Court of Appeals Changes Calculation of Statute of Repose

by Sherman & Howard L.L.C.
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Colorado law generally prohibits construction defect lawsuits against a construction professional brought “more than six years after the substantial completion of the improvement to the real property.” § 13-80-104, C.R.S. This “statute of repose” reflects Colorado’s policy that construction professionals should not be liable indefinitely for defects in their work. This liability cut off applies not only to homeowner suits against those responsible for building projects, but also to indemnification suits brought by general contractors against their subcontractors.

Calculating the date from which the six-year statute of repose runs is the subject of significant litigation in construction defect suits, because the terms “substantial completion” and “improvement” are not defined in the statute. In 2012, the Court of Appeals made clear “improvement” is not synonymous with project, and may be a discrete component of an entire construction project. Shaw Const., LLC v. United Builder Servs., Inc., 296 P.3d 145, 154 (Colo. App. 2012). Shaw determined a single building (or phase) of a multi-phase project is substantially complete, for purposes of the statute of repose, when a Certificate of Occupancy is issued, id. at 155, thus starting the six-year clock for construction defect liability even if work continued past that date. The Shaw court left open the possibility, however, the statute of repose could start to run on a subcontractor’s work before a Certificate of Occupancy was issued. On September 8, 2016, the Court of Appeals walked through that door.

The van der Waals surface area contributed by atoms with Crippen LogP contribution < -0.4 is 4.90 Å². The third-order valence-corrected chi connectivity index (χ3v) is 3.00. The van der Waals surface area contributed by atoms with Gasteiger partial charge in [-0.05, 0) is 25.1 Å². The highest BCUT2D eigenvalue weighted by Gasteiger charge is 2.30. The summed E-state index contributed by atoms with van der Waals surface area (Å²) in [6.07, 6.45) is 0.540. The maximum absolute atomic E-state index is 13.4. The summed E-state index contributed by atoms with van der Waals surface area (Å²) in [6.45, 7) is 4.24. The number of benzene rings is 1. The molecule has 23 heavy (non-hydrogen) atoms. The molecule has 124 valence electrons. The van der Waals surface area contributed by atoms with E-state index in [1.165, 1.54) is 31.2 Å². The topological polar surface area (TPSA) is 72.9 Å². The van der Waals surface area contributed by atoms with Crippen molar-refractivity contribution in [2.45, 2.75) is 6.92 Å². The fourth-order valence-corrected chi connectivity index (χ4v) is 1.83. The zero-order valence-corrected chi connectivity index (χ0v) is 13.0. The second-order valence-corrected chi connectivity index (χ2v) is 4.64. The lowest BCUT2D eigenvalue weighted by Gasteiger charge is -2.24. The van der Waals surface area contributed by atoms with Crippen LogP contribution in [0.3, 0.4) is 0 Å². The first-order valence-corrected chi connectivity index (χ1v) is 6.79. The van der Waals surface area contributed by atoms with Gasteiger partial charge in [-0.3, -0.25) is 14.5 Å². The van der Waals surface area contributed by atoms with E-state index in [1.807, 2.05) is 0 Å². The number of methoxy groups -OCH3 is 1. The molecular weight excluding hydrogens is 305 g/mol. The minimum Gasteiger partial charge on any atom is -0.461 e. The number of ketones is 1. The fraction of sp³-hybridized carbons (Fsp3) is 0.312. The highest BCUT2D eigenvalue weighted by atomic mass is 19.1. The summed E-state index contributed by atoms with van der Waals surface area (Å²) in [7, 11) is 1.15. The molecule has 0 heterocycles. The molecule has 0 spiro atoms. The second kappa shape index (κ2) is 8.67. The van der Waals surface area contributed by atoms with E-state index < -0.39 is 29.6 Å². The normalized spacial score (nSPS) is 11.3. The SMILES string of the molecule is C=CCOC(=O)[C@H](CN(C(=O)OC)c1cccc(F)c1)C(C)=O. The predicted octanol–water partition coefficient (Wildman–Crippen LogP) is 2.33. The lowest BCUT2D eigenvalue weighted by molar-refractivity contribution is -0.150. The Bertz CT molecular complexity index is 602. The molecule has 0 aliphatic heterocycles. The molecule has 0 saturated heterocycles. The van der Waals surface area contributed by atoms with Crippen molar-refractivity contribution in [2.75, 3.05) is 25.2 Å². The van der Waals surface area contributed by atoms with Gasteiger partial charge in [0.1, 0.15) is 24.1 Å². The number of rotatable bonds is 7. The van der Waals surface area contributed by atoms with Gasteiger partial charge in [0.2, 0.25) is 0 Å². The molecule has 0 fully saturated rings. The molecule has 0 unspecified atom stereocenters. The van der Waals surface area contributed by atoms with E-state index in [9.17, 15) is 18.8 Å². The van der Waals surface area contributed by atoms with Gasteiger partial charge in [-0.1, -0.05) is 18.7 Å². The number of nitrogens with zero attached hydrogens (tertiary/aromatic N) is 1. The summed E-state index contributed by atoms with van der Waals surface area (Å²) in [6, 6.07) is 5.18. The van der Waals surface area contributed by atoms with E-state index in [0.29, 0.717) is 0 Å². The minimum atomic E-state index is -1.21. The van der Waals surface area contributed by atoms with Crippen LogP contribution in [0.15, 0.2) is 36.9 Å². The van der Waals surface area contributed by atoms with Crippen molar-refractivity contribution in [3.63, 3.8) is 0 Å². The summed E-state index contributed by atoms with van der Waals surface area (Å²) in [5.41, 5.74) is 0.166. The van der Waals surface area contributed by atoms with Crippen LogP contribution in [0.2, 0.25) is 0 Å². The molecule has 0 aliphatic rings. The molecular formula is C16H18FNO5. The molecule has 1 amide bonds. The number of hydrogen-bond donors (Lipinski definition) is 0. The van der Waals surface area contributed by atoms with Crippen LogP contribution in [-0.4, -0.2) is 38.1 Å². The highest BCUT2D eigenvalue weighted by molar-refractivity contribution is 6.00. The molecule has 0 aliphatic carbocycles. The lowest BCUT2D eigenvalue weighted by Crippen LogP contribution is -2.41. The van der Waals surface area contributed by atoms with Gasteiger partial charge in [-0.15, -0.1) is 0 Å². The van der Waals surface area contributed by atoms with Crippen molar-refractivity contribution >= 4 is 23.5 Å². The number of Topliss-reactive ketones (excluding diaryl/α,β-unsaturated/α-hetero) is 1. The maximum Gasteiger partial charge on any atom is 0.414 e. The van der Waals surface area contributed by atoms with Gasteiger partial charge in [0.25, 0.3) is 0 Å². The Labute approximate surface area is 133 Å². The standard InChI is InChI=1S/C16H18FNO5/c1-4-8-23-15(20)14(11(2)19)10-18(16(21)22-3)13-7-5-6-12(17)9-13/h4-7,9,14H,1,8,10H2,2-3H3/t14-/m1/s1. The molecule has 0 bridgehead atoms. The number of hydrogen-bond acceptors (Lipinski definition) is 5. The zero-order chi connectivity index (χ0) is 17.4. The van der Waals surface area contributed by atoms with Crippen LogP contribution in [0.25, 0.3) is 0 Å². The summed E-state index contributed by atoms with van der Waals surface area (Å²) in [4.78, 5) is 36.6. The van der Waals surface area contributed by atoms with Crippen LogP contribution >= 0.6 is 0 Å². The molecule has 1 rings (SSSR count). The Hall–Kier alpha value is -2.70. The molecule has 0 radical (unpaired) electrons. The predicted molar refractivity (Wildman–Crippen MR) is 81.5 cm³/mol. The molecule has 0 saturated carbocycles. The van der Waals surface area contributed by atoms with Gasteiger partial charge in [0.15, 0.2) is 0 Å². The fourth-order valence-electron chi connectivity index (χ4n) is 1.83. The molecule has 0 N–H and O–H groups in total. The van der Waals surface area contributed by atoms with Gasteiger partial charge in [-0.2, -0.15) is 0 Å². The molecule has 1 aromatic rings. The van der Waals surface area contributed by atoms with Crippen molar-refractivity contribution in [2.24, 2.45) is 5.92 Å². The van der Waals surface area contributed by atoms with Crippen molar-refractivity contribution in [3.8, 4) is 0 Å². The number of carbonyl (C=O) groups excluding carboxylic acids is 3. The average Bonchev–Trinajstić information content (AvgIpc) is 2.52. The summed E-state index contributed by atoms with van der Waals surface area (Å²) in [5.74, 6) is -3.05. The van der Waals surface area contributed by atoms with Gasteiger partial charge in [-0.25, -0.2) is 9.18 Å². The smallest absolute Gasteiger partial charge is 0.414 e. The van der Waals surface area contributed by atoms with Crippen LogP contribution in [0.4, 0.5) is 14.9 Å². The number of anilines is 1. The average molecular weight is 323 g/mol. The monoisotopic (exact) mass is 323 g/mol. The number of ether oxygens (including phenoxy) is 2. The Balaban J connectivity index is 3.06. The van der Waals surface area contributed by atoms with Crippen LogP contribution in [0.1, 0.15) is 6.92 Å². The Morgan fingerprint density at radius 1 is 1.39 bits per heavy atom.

In Sierra Pacific Industries, Inc. v Bradbury, the Court of Appeals ruled the statute of repose for a general contractor’s claims against a subcontractor begins to run when that subcontractor’s scope of work is substantially complete, not when the project is substantially complete. --- P.3d ---- (Colo. App. 2016). The likely practical effect of this ruling is construction professionals whose work is completed earlier in the project will face shorter exposure to liability for defective work because it is relatively rare for defects to manifest, and suits to be brought, prior to the project’s completion. The ruling effectively creates a construction "grace period” for designers and contractors involved earlier in the construction process.

For example, an excavation contractor who improperly compacts a foundation trench may have completed its work a full year before completion of the drywall, painting, and finish work that will likely show the first signs of the defect. If these defects manifest in the fifth year after drywall installation, the six-year statute of repose already may have run on the excavation contractor, while the drywall contractor remains potentially subject to suit. Further, if the geotechnical engineer was responsible for improperly calculating the compaction of the soil, its liability may have been cut off even before the defect manifests.

While the “grace period” is good news for architects, engineers, and subcontractors who complete their scope of work early in a project, the effect on developers, general contractors and late sequence subcontractors is quite the opposite. The developer’s and general contractor’s work likely is only complete when the project is complete. They face the prospect of being liable for a subcontractor’s defective work without the ability to seek indemnification from that subcontractor, because the statute of repose has run on the subcontractor’s work. Subcontractors who complete their work late in the sequence of a construction project may face increased pressure going forward from suits attempting to attribute defects to their work, rather than a defective substrate completed much earlier.